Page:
Some of the more recent more sophisticated ransomware programs have been self-replicating and have travelled from computer to computer on the same network without any user interaction once activated. The WannaCry worm which caused the attack on the NHS is a prime example of this. This also allows ransomware to travel on external hard drives and USB flash drives.
How can it be prevented?
Whilst spear-phishing emails are much harder to spot they are, thankfully, vastly less common. The simplest and most effective way to prevent people from inadvertently installing ransomware is through education.
For businesses it is vital that anyone and everyone that has access to the internet and email fully understands what is at stake with regard to ransomware. They need to understand how phishing scams work, and that if a file does not look exactly as they expect then they should treat it as suspicious and not open it.
Many anti-virus services also offer an email security option to attempt to detect emails that are not as they first appear. If you do not currently use software that does this then it is worth considering.
If you do not have security policies in place for the use of external drives then that is another thing to consider in order to improve your safety.
However the simplest and most effective method for preventing ransomware infection is to ensure that all software and operating systems are kept up-to-date, all security patches are installed, and vulnerabilities are closed. The majority of ransomware exploits known vulnerabilities and so if you do not have those vulnerabilities you are far less likely to be infected.
How can it be fixed?
If the worst comes to the worst and you find yourself victim to a ransomware attack it is important not to panic and make a knee-jerk reaction. Ransomware is designed to try to make you act quickly. There will be a sense of urgency in the messages, and they may even state that there is a rapidly looming deadline, after which you will no longer be able to recover your files.
Some ransomware is categorised as “Scareware” and is attempting to trick you into thinking that you have to pay without actually having done any serious damage. And even if that is not the case some ransomware has known design flaws and kill switches that can rapidly deal with any damage they have done.
However if after careful consideration you can say that the damage is genuine, and there is no obvious solution you are left with three choices:
1) Accept the damage and simply start again.
If we are talking about a personal computer this may be the simplest option. You will lose any files that have been affected, but you can simply format the drive and restore the computer to its original settings. However, this is not an option many people would choose to go for especially with machines that are used for business purposes.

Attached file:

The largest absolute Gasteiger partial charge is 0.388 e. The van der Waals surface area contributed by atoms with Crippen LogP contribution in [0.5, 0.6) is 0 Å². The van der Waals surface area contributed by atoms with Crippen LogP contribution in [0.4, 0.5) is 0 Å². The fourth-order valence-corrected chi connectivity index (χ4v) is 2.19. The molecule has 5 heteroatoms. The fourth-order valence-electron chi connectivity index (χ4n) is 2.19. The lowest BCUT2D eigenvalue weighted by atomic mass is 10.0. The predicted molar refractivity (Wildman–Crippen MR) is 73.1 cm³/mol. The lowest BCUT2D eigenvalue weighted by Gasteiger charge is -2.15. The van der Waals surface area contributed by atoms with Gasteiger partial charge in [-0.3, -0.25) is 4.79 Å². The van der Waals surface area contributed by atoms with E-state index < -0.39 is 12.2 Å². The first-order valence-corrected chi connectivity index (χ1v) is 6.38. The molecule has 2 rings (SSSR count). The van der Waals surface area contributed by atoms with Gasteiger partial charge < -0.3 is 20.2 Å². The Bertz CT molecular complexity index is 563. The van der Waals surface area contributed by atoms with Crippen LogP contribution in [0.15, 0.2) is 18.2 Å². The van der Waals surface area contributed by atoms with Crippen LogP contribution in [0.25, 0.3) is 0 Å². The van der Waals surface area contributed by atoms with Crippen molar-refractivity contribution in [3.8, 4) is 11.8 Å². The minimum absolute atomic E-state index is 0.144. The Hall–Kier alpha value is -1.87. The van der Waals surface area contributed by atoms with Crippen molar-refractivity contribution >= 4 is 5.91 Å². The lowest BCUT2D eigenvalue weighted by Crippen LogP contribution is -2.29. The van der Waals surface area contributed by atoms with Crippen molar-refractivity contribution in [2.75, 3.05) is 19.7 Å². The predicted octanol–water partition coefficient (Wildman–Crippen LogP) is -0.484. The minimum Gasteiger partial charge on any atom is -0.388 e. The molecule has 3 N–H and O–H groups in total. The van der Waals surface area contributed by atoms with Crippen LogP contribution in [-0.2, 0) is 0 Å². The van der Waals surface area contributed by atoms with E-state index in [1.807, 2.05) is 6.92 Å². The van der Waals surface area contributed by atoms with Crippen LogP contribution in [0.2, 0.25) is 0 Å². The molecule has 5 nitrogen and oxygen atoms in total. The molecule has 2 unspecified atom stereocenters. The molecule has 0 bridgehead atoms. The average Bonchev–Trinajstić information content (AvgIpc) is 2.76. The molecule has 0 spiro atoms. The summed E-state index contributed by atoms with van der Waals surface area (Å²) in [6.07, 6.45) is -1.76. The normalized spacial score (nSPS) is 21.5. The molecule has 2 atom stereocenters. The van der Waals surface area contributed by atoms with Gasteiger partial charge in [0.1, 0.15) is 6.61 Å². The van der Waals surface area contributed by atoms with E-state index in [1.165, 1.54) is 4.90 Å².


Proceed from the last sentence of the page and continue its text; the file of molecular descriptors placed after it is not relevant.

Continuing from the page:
2) Restore from a back up
If you are taking regular, comprehensive backups of the system then this is a good option. However, you need to bear two things in mind. Firstly, that it will likely take you longer than you think. In his recent interview with Wirehive, Jake Moore, from the Dorset Police Cyber Security Unit described a council who did this, and were without usable IT infrastructure for almost an entire week.
The second thing to bear in mind is that ransomware does not necessarily work as soon as it is downloaded. A delay can be programmed into the software meaning that if you restore to a back-up from a few hours before the encryption occurred then you may simply be restoring the malware as well as the file structure.
3) Pay the money
The price demanded for decryption is usually carefully calculated to seem like a price that is likely worth paying, to the point that many businesses now carry funds in Bitcoin for this express purpose. However, paying up is no guarantee that encryption will happen as promised. And once the money has been transferred it is impossible to get it back.
For example, In 2016 servers at the University of Calgary in Canada were infected with Ransomware. They chose to pay to get a decryption key. The key cost them $20,000, and when it arrived it did not work quite as promised. It did not restore all the systems and files that had been damaged and left the IT staff at the university with the mammoth task of trying to restore their systems themselves.
And it doesn’t end there. If you do pay, and your file system is decrypted you are potentially marked down as a soft target. It won’t be long until you are affected again.
Unfortunately there isn’t a happy note to finish on. All we can do is to continue to caution people about the prevalence and proliferation of ransomware attacks and encourage businesses to educate themselves and their staffs on the risks
If you’d like to talk to someone about how you can protect your system from ransomware attacks then give us a call.